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The N95 masks, at best filter from .6, to .3 microns; that is, if properly fitted. The COVID-19 virus has a diameter of .18 microns.

It might help more from a wearer to keep from spreading COVID-19.
Thanks for sharing the length scale stats of COVID 19 and N95 masks. Interesting.

I have a background in nano technology. I would say an N95 mask certainly helps the wearer and those around them. But like you said, most viruses are in the 100-200 nm diameter range. But beyond pore size, electrostatics can play a huge part in adsoprtion behavior of the material.

As far as sterilization goes? It need not be sterile -N95 masks, to my knowledge, come in a cardboard box or non sterile packaging. The ones we have at work are that way anyway. As far as sanitizing them? Put a bit of water on the in side of the mask, and microwave for 20 seconds.
 

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As far as sanitizing them? Put a bit of water on the in side of the mask, and microwave for 20 seconds.
Hello,
That's what I do with my money, if dealing with cash change. It goes from their hands, straight into a plastic bag(trick or treat style), then the microwave. A few other steps involved.... But, I don't touch it, right now.
Most people; licks their fingers to count paper money... Bad habit to break.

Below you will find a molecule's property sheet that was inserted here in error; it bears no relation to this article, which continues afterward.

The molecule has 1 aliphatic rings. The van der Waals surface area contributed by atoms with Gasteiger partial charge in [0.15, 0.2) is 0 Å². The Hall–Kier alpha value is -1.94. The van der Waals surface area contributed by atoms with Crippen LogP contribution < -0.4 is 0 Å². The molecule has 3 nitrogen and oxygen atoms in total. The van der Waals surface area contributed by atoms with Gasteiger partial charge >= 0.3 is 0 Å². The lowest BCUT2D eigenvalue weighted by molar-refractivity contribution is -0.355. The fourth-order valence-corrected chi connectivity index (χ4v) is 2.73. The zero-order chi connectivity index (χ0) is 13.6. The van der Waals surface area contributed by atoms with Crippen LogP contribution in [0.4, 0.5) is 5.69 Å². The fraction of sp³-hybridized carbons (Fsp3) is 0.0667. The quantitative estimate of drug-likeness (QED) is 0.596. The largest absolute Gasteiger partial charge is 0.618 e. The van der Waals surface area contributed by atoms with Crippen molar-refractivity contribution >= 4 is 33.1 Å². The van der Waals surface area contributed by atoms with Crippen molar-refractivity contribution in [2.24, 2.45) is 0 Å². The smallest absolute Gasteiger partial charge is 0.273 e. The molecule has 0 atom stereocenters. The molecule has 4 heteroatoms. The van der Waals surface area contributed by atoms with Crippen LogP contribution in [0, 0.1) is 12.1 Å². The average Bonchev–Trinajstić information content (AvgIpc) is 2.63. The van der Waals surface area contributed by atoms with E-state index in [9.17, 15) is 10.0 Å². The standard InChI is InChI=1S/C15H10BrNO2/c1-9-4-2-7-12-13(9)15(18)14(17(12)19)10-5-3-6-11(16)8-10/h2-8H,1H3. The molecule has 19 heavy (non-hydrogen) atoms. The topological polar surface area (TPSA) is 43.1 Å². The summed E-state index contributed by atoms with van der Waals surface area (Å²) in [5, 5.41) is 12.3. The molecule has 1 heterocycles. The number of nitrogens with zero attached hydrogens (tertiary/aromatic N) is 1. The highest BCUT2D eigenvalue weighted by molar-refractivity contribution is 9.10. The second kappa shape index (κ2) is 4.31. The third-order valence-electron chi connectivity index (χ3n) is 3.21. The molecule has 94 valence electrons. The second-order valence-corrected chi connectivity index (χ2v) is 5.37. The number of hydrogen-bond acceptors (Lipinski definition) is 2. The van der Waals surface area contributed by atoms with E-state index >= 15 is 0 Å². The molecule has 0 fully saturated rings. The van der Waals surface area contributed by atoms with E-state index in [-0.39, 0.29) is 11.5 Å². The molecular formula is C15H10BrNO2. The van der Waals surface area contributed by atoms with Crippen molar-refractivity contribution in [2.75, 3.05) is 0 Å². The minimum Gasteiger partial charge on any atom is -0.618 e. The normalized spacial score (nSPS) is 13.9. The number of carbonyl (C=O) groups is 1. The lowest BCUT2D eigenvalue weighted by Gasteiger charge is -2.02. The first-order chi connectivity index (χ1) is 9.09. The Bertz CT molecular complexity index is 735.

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My plumber commented that it was the first time he had ever run a water line to an electric dryer.
Hello,
Same thing. When I first saw an "electrified" on-demand showerhead in Mexico, some twenty years back..... I was a little reluctant to take a shower with hot water that night.
 

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Discussion Starter #9
At 100 degree in moist heat is a high enough to kill the virus but not enough to sterilize from all bacteria.
The mask has metal components so I would not put it in a microwave. No mask is perfect and that includes positive pressure respirators but it's the best I have to use.
Correct it does a better job if it is on the infected but just try to get them to wear it.
Handling and reusing one time masks is a risk of infection just by touching it if it became infected.
I not here to argue sizes of bacteria or viruses but masks are a filter that can do a little more than the size of the holes in them the microscopic rough spaces as well as lack of moisture can physically damage cells as well it decreases the number that can pass . It's like a bulletproof vest some things get thru.